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The cell surface proteome of human mesenchymal stromal cells.

Niehage C, Steenblock C, Pursche T, Bornhäuser M, Corbeil D, Hoflack B - PLoS ONE (2011)

Bottom Line: The CD markers are distributed homogenously within plastic-adherent hMSC populations and their expression is modulated during the process of adipogenesis or osteogenesis.Moreover, our in silico analysis revealed a significant difference between the cell surface proteome of hMSCs and that of human embryonic stem cells reported previously.Collectively, our analytical methods not only provide a basis for further studies of mechanisms maintaining the multipotency of hMSCs within their niches and triggering their differentiation after signaling, but also a toolbox for a refined antibody-based identification of hMSC populations from different tissues and their isolation for therapeutic intervention.

View Article: PubMed Central - PubMed

Affiliation: Biotechnology Center, Dresden University of Technology, Dresden, Germany.

ABSTRACT

Background: Multipotent human mesenchymal stromal cells (hMSCs) are considered as promising biological tools for regenerative medicine. Their antibody-based isolation relies on the identification of reliable cell surface markers.

Methodology/principal findings: To obtain a comprehensive view of the cell surface proteome of bone marrow-derived hMSCs, we have developed an analytical pipeline relying on cell surface biotinylation of intact cells using cell impermeable, cleavable sulfo-NHS-SS-biotin to enrich the plasma membrane proteins and mass spectrometry for identification with extremely high confidence. Among the 888 proteins identified, we found ≈200 bona fide plasma membrane proteins including 33 cell adhesion molecules and 26 signaling receptors. In total 41 CD markers including 5 novel ones (CD97, CD112, CD239, CD276, and CD316) were identified. The CD markers are distributed homogenously within plastic-adherent hMSC populations and their expression is modulated during the process of adipogenesis or osteogenesis. Moreover, our in silico analysis revealed a significant difference between the cell surface proteome of hMSCs and that of human embryonic stem cells reported previously.

Conclusions/significance: Collectively, our analytical methods not only provide a basis for further studies of mechanisms maintaining the multipotency of hMSCs within their niches and triggering their differentiation after signaling, but also a toolbox for a refined antibody-based identification of hMSC populations from different tissues and their isolation for therapeutic intervention.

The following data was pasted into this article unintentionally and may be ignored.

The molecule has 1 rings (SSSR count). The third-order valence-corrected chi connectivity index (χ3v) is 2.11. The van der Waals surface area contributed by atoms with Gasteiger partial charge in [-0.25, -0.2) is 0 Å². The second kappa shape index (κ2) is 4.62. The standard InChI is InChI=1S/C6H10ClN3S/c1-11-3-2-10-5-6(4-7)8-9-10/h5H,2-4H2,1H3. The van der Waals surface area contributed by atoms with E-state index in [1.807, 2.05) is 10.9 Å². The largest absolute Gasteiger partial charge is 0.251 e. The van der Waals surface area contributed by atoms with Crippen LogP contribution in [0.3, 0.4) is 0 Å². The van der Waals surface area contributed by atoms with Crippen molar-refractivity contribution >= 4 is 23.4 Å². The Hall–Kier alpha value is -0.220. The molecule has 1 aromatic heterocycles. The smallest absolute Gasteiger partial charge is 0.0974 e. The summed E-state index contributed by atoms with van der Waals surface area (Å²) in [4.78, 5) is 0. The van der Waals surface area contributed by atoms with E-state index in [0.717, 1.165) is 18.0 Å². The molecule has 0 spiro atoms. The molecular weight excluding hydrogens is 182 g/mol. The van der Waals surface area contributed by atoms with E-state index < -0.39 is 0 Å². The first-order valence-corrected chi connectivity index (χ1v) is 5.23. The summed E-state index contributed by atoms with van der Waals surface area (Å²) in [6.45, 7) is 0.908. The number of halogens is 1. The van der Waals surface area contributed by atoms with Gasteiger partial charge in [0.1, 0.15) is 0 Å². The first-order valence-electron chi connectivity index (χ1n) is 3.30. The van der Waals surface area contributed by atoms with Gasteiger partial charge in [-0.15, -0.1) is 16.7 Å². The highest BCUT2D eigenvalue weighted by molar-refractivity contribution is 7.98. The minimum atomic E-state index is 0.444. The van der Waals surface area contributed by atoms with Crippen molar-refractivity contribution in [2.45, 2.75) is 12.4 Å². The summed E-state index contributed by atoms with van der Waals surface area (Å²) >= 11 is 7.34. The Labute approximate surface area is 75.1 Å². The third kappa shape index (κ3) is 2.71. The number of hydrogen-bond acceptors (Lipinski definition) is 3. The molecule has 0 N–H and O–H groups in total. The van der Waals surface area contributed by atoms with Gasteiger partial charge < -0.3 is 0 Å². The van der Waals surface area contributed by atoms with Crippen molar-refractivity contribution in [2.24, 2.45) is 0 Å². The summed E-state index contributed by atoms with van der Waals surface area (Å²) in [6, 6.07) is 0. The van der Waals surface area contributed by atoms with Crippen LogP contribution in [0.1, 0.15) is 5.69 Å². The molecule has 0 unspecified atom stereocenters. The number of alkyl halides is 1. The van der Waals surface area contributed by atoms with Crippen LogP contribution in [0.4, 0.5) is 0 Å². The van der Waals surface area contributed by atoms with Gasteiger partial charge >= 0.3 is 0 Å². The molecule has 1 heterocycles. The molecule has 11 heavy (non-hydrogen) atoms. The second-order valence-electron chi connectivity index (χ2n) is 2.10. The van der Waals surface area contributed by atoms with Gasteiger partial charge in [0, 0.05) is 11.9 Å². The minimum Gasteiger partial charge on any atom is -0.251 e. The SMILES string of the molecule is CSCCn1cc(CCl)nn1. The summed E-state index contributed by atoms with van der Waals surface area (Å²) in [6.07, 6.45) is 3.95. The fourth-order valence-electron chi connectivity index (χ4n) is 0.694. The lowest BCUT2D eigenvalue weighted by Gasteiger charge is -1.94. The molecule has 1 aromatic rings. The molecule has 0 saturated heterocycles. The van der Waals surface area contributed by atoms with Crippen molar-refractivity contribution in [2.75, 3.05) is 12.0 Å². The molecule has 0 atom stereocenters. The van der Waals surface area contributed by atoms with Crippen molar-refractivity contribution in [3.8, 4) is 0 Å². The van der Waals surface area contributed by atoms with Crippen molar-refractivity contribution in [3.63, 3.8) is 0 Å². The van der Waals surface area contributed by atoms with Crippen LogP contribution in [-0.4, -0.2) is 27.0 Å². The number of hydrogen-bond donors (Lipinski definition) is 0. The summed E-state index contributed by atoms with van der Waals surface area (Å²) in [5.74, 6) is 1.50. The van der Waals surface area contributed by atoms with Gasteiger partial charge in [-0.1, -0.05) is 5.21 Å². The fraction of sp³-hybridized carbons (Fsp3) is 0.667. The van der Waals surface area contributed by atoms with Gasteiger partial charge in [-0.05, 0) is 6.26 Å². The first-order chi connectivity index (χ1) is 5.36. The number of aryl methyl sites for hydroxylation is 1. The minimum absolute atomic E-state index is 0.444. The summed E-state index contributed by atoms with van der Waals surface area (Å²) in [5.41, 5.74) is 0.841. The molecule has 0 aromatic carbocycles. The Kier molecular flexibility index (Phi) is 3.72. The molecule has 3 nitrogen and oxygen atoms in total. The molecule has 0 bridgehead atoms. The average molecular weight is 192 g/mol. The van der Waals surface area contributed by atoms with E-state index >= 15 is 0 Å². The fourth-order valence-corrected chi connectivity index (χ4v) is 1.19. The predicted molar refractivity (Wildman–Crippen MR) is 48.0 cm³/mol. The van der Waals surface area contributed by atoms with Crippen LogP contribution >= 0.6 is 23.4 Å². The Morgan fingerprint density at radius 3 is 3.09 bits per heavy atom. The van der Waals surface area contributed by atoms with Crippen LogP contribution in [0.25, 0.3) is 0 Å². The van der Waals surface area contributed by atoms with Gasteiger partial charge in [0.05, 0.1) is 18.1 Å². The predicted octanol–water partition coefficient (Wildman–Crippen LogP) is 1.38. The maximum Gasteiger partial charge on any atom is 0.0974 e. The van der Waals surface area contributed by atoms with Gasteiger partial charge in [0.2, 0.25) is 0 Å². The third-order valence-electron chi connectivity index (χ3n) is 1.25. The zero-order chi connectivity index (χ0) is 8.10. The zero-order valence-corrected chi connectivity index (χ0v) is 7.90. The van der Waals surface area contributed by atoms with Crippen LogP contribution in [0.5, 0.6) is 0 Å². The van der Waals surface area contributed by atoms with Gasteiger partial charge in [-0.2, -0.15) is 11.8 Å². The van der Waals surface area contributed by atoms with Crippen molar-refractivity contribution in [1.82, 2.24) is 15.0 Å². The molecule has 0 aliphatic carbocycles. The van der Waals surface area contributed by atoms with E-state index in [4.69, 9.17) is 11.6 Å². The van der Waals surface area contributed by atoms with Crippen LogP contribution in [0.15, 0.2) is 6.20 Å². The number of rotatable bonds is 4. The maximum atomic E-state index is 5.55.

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Related in: MedlinePlus

Comparison of hMSC and hESC cell surface protein profiles.A. Comparison of the membrane protein profiles of hMSCs (our study) and hESCs according to [34]. The diagram shows unique and common membrane proteins of hESCs (left) and hMSCs (right). B. Distribution and functional clustering of common membrane proteins between hESCs and hMSCs.
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pone-0020399-g003: Comparison of hMSC and hESC cell surface protein profiles.A. Comparison of the membrane protein profiles of hMSCs (our study) and hESCs according to [34]. The diagram shows unique and common membrane proteins of hESCs (left) and hMSCs (right). B. Distribution and functional clustering of common membrane proteins between hESCs and hMSCs.

Mentions: Our comprehensive analysis of the cell surface proteome of adult hMSCs allowed us to already establish with high confidence similarities and differences/changes in cell surface proteomes of different cell types. Of particular interest is the proteomic surface profile of hESCs, which comprises 242 membrane proteins identified thus far [34]. This comparison showed that surprisingly hMSCs and hESCs have only 74 proteins in common, whereas 97 and 168 proteins are unique for hMSCs and hESCs, respectively (Figure 3A and Table S3). Among these 74 common proteins, adhesion molecules, signaling receptors, and transporters are the most representative when compared to the total number of surface membrane proteins identified in hMSCs and hESCs (Figures 1 and 3B). Only 16 adhesion molecules (incl. 8 integrins (α 1, 2, 3, 5, 7, V, and β 1 and 5 chains)) among the 33 cell adhesion molecules identified on hMSCs were found on hESCs, thus suggesting that the other unique cell adhesion molecules could be considered as important molecules for specifying the proper niches of the corresponding stem cells. The same remark could be made for the proteoglycans detected at the cell surface of hMSCs and hESCs. Only 10 out of the 26 signaling receptors detected on hMSCs were found at the surface of hESCs such as EGF receptor, Ephrin type A receptor 2, or Ephrin type B receptor 4, thereby suggesting that the other signaling receptors are important for maintaining the stemness or determining the fate of hMSCs or hESCs. Finally, it is interesting to note that hMSCs and hESCs also express different CD markers (Table 1). Among the 41 hMSC CD markers, 16 of them (CD13, 47, 54, 61, etc.) were only detected on hMSCs and not on hESCs.